Sierra Hellstrom, Nature High Summer Camp director, explains to student about the core sample taken from an aspen tree.
In a few short years, high school students at Nature High Summer Camp on the Manti-LaSal National Forest in Utah may become newly minted natural resource professionals who make a difference in the world of natural resources.
The 30 high-school students from Utah met as strangers on a Monday morning, but left Saturday as good friends who connected with nature in a way they had never before experienced.
“It’s amazing to see the changes in the students over the course of a week,” said Sierra Hellstrom, camp director who works in the U.S. Forest Service’s Intermountain Region. “They arrive shy and scared, with little knowledge of public land management. They leave enlightened and a very tight-knit group, and have a hard time saying goodbye to one another.” Read more »
More than 1,500 inner-city youth from Houston Independent School District gather over a week-long period at Jones State Forest – Children’s Forest each year to participate in the annual Exploring Houston’s Backyard. The Bosque Móvil-Forest Mobile is one tool the U.S. Forest Service’s Latino Legacy program uses to provide learning experience around Texas.
Roughly a decade ago, Tamberly Conway impulsively agreed to leave Key West, Fla., with a friend to serve as crew members on a 47-foot sailboat with a captain they barely knew. But somewhere between Key West and Guatemala, she began reevaluating her decision.
They got off the boat in Guatemala and spent the next year absorbing the Latino culture and Spanish language. She turned that unexpected experience into helping the U.S. Forest Service reach out to the Latino community. Along with her multiple degrees in natural resources, Conway connects Latinos to the natural world around them through such programs as Latino Legacy. Read more »
Woodsy Owl, the iconic symbol of conservation for the U.S. Forest Service, celebrates his 42nd birthday on Sept. 15.
Whether you give a hoot and don’t pollute or go out and lend a hand to care for the land, thank Woodsy Owl, the iconic symbol of conservation of the U.S. Forest Service.
After all, Woodsy Owl celebrates his 42nd birthday on Sept. 15 and has outlasted most environmental symbols from the 1970s and even expanded his repertoire to include such things as helping preschoolers learn their ABCs via conservation messages. Read more »
Low Elevation Spray Application and Low Energy Precision Application systems are being used on the Gonzales’ alfalfa field in Lovington, NM. This month, USDA celebrates our partnerships to encourage conservation practices on both public and private lands.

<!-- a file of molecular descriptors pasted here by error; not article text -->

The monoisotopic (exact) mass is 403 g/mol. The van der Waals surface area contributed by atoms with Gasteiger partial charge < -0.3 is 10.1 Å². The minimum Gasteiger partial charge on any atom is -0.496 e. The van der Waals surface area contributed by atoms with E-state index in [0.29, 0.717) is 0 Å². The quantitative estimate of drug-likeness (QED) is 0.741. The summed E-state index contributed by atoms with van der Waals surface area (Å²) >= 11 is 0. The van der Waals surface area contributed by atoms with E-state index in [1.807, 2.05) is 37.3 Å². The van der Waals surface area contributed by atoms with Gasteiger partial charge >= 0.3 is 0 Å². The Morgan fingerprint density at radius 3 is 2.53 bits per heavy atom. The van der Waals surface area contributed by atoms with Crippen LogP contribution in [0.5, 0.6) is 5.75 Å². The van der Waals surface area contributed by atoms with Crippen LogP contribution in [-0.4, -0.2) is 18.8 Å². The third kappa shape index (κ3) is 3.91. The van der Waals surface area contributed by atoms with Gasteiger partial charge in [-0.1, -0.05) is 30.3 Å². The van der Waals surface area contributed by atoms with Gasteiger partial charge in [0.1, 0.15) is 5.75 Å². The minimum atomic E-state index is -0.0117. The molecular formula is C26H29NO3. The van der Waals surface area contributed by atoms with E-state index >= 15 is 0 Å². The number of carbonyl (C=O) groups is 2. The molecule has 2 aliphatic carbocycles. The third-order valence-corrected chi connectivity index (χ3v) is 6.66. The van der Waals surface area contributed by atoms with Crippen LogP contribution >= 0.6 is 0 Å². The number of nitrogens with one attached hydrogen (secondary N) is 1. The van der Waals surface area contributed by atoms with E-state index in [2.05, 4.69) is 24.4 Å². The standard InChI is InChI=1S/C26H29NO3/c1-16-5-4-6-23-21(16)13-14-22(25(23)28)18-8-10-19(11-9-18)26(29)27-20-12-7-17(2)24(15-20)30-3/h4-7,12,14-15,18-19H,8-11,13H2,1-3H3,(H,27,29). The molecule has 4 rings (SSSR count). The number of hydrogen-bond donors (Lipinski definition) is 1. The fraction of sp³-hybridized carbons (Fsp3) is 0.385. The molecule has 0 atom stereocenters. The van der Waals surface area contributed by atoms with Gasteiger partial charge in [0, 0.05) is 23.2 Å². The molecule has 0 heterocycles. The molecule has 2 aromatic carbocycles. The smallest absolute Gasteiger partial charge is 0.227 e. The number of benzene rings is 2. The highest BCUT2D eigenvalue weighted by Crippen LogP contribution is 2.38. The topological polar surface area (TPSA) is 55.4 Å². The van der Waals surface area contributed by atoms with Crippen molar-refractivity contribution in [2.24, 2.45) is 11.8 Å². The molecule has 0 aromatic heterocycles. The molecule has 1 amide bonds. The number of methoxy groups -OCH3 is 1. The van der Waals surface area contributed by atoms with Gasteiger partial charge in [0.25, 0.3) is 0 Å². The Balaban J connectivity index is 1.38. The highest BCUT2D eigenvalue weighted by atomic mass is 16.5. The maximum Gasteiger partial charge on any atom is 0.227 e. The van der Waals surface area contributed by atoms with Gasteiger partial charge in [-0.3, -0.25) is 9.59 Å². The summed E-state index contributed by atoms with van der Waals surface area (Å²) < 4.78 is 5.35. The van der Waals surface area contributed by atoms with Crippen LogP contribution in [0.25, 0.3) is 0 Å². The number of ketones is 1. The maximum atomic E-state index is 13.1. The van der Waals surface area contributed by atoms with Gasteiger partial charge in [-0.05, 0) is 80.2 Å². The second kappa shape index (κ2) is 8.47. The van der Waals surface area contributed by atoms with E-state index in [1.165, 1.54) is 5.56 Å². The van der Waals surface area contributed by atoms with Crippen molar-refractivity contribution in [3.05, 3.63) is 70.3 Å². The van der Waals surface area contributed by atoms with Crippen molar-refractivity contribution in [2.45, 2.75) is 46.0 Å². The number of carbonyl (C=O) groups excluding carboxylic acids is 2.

America’s farmers, ranchers and forest owners have a great tradition of stewardship of our natural resources and environment. The U.S. Forest Service, the Natural Resources Conservation Service (NRCS) and other USDA agencies work in partnership with farmers, ranchers, forest owners, conservation groups, sportsmen, local communities, businesses and many others to encourage the conservation of both our public and private lands. This month – National Conservation Month – the Forest Service and NRCS are making several announcements that highlight the commitment of USDA and its partners to natural resource stewardship on public and private lands.
Later today, Secretary Tom Vilsack will announce the latest round of recipients for the NRCS Conservation Innovation Grants program (CIG). These grants stimulate the development and adoption of innovative conservation approaches that improve the productivity of farms, ranches and forests while enhancing the environment. For example, last year the University of Delaware used a CIG grant from NRCS to assist poultry producers in improving their operations and their environmental performance, and helping them comply with federal and state environmental quality requirements. Read more »
A surreal blend of colors harkens at winter yet provides peaceful warmth to fall on the Nez Perce National Forest in Idaho. While some may feel fall colors signals the end of summer, others see it as the beginning of the rebirth of spring. (U.S. Forest Service)
What to see, when to see it, and where to see it is what the U.S. Forest Service 2013 Fall Colors web pages are all about — making the colors of fall that much easier to find, appreciate and understand.
The glorious colors that come with autumn across our nation should not be missed. From New Hampshire to Arkansas and from Alaska to Virginia, and nearly every state in between, the changing shades of leaves from green to brilliant reds, vibrant oranges and golden yellows is a must see. Read more »
Family of four reading on the grass in front of a tent with tree in background. Photo courtesy of ThinkStock.
What better way to spend a three-day weekend than outside with friends and family? America’s national forests and grasslands offer a wide variety of recreation opportunities ranging from backcountry camping far from civilization to developed picnic areas with all the facilities you need for the perfect end-of-summer barbecue with family and friends.
Of course, there are still fires burning in some areas of the country so check the status of your destination before heading out. Safety is key.
Here are a few ideas to help you plan your weekend: Read more »